Land-use regulation does not effect a taking if it substantially advances legitimate state interests and does not deny an owner economically viable use of his land.
Appellant landowners brought suit to invalidate a condition on their land permit requiring them to grant the public an easement across their beachfront property. The superior court issued a writ of mandamus. The court of appeals found the condition to be valid and reversed the writ. Appellants sought review and the United States Supreme Court found that the right to exclude others from private property was an essential right to the ownership of property.
Did the condition requiring grant of public easement across the beachfront section of private property amount to a taking of property without just compensation?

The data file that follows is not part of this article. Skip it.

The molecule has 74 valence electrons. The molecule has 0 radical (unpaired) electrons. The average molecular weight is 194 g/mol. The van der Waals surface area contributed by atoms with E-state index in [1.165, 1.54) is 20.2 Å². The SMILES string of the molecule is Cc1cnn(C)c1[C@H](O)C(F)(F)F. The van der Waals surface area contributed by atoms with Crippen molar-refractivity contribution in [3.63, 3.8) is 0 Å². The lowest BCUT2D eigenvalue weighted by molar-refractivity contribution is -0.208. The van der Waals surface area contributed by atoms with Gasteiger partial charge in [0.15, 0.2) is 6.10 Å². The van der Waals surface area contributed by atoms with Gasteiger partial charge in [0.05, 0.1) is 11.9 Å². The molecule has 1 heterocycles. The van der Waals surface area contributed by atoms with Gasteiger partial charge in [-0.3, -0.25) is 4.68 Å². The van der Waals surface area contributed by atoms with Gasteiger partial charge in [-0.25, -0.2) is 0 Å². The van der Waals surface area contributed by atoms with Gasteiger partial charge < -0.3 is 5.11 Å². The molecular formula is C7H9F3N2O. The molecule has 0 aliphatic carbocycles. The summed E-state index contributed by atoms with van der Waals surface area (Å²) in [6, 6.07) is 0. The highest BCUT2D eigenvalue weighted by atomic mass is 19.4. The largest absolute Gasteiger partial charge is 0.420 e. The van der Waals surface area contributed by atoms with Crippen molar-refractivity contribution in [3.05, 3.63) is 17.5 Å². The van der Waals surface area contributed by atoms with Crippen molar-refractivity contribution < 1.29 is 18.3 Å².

The judgment of the court of appeals was reversed because conditioning a building permit upon a grant of a public easement constituted a taking of appellant's property and required the state to compensate appellants. If government action resulted in permanent occupation of land, it would effect a taking unless it substantially furthered legitimate state interests. The Court found that California required the use of eminent domain to obtain easements across private property and the condition imposed was not a use of eminent domain. The Court finally held that the condition was a taking and that, if the state wanted an easement, it would have to compensate appellants.